Reading, Aug 2018
Quite a number of escape companies use a time travel premise for their games, and the first game I played at TimeTrap demonstrated a stronger than average grasp of historical detail. So it was a surprise to find that in Imaginarium, although it theoretically sends you back to the year 1863, the setting is more whimsical and fantastical than Victorian. But then, this is a game based around Lewis Carroll and Alice In Wonderland.
The other Alice-themed games I’ve played have all cast the players as visitors to Wonderland. Imaginarium takes a more unusual tack, placing the players inside Lewis Carroll’s own head, effectively combining two different themes in a single game. While this means you shouldn’t expect a full-on Wonderland landscape, it also allows it to include a whole other set of ideas. And frankly, while the Alice elements in Imaginarium are good, it was the other parts that I found most charmingly original and bonkers creative.
However, it is highly decorative and decorated throughout. In place of the slick patina of props commissioned from specialist suppliers, TimeTrap’s designs have the beautiful polish of handmade components made and painted by skilled in-house artists. (I have no inside knowledge of their build process, but that’s certainly the impression their rooms give!)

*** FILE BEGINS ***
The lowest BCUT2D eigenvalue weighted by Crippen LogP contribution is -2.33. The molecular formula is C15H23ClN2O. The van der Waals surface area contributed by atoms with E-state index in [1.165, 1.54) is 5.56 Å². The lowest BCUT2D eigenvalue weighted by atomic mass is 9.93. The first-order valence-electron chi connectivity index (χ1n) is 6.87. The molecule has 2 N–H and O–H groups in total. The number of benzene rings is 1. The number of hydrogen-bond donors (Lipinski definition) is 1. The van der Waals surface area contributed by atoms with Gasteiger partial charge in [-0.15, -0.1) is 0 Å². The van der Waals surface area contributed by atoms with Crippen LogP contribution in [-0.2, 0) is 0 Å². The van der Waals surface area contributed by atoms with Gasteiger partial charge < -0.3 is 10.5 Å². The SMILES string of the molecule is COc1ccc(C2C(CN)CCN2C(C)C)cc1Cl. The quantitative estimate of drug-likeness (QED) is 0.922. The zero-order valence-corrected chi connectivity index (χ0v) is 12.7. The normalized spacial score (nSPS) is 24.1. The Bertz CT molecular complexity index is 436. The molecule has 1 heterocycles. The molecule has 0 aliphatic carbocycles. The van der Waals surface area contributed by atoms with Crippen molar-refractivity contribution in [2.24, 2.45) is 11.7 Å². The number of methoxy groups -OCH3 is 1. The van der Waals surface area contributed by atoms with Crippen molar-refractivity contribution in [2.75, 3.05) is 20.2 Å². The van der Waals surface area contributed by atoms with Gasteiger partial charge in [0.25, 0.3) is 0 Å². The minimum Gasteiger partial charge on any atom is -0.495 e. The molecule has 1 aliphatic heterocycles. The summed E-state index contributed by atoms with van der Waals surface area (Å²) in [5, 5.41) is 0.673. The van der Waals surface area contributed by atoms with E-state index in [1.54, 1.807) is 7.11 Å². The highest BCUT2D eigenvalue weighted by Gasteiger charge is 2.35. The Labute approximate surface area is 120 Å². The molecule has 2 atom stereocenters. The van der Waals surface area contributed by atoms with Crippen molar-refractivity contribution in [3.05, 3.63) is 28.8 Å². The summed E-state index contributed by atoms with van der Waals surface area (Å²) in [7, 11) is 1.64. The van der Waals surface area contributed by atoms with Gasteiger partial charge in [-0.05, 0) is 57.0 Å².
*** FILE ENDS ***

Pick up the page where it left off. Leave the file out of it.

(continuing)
The game starts with an intro sequence that’s cute, though could do with a touch more razzmatazz. Despite the time-travelling premise and a good number of physical puzzles, their design style struck me as quite thoughtful, not action driven. Nothing is obnoxiously mathsy, but there’s a slightly academic tone in places that may just reflect a focus on good puzzle design. From start to finish I didn’t notice anything that I’d class as even a minor ambiguity – the closest was a wordy puzzle that seemed a bit subjective, but which in practice resolved neatly enough. Our biggest sticking point was, naturally, failing to find something – but it had a fairly clear clue nudging players to look in the right place, so that was entirely our error.
As well as being impressively solid throughout, it’s just very charming. It would be a great one to play as a family, not because it’s short on challenge but because it’s a lovely theme with very accessible puzzles. I struggle to imagine any team playing Imaginarium and not enjoying it.